The April 30 shooting at UNC Charlotte left two young men dead, four others injured and a community shattered and heartbroken.
It seemingly had much less impact in the halls of Congress.
There were no major press conferences or pieces of legislation introduced. No marches planned or vigils scheduled. And before North Carolina’s lawmakers could deliver speeches of mourning and condolences on the floor of the House and Senate, another deadly school shooting — this one on May 7 in Colorado — had captured media attention, whatever fleeting attention there is for those kinds of events these days.
The three major cable news networks combined to provide less than 45 minutes of coverage over a three-day period of the shooting in Charlotte, according to the left-leaning Media Matters research. None of the Sunday news shows mentioned it.
President Donald Trump, a prolific presence on social media, did not send a single tweet about the shooting, those killed or the law enforcement officials who responded. Trump sent 189 tweets or retweets in the week after the shooting, including his thoughts on the Kentucky Derby and social media’s treatment of Trump-supporting sisters Diamond and Silk.
Trump did tweet about the shooting in Colorado, the fourth school shooting of the year, according to NBC News, which uses a strict definition for its list. NBC, which only considers shooters with an intent to harm during the school day or a school event in its list, counts 41 school shootings since 2013. The Trace tracked 1,157 child deaths from gun violence in the year after Parkland.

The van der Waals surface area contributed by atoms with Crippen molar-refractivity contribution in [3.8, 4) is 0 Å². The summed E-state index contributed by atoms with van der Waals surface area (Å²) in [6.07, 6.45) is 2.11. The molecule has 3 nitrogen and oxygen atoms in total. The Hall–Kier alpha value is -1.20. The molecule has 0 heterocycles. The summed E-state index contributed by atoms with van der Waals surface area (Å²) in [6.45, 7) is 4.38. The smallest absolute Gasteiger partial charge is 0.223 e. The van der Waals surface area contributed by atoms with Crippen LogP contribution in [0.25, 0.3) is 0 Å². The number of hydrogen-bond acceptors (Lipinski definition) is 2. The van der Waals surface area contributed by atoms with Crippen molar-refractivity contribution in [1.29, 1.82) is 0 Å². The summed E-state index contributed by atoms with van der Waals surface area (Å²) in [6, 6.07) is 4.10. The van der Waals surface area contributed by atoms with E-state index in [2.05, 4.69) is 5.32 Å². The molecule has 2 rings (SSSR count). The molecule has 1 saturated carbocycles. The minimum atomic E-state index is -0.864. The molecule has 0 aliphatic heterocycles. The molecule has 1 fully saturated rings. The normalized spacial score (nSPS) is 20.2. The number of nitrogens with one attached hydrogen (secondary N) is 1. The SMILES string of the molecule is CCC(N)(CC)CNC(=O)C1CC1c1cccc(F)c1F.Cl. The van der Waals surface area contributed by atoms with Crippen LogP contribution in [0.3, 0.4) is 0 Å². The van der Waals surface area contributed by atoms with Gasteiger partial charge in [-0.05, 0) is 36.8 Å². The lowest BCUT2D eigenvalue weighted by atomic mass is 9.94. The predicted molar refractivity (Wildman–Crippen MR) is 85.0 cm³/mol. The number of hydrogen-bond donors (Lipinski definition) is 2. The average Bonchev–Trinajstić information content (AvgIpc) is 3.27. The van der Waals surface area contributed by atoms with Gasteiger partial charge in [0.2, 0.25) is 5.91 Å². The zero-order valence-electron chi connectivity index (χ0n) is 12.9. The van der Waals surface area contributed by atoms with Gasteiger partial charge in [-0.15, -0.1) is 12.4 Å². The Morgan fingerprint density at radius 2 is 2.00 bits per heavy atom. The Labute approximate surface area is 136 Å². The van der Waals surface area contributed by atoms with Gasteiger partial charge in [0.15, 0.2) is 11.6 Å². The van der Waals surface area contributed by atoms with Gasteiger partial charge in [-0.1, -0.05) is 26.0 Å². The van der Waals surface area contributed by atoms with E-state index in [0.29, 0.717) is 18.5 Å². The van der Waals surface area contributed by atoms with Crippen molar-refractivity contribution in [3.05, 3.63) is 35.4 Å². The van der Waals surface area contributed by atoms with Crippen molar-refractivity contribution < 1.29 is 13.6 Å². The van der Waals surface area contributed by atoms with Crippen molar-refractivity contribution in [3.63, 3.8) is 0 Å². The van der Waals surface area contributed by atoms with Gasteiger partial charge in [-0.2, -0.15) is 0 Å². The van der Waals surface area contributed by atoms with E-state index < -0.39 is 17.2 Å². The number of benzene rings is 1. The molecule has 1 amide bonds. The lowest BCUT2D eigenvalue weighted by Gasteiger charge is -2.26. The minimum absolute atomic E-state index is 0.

“It’s almost become commonplace around here,” said Rep. Alma Adams, a Democrat who represents Charlotte and spent time on campus after the shooting.
Backed by six other North Carolina representatives, Adams led a moment of silence for the victims — Reed Parlier and Riley Howell — on Thursday evening in the House. “Enough is enough. We can and must do more to stop gun violence,” she said. Sen. Thom Tillis, a Republican from Cornelius, delivered a tribute on the Senate floor earlier this week. He choked back tears as he spoke of a day “we will never forget.”
But Congress moved on quickly to other matters: investigations and hearings, confirming judges and partisan bickering. Previous shootings, like the 2018 shooting at a high school in Florida and others, at least stirred debate about potential solutions, like banning bump stocks, improving law enforcement response, confronting mental illness or considering the impact of anti-Semitic rhetoric.
The tragedy at UNC Charlotte didn’t wrest much of Congress from its daily churn.
“I certainly would never accept that as normal. It’s tragic,” said Rep. George Holding, a Raleigh Republican. “Until we reach some solution, the national debate needs to be vigorous.”
The national debate over UNC Charlotte was far less than vigorous. It was non-existent. Much of the coverage there was focused not on the factors that led to the shooting, but on the heroism of Howell, who like the sole victim killed in Colorado, was credited with saving other potential victims by confronting the shooter.
“These kids are feeling like they’ve got to protect themselves and each other,” Adams said. “We should not only be helping them but moving legislation that will enable our communities to be a lot safer.”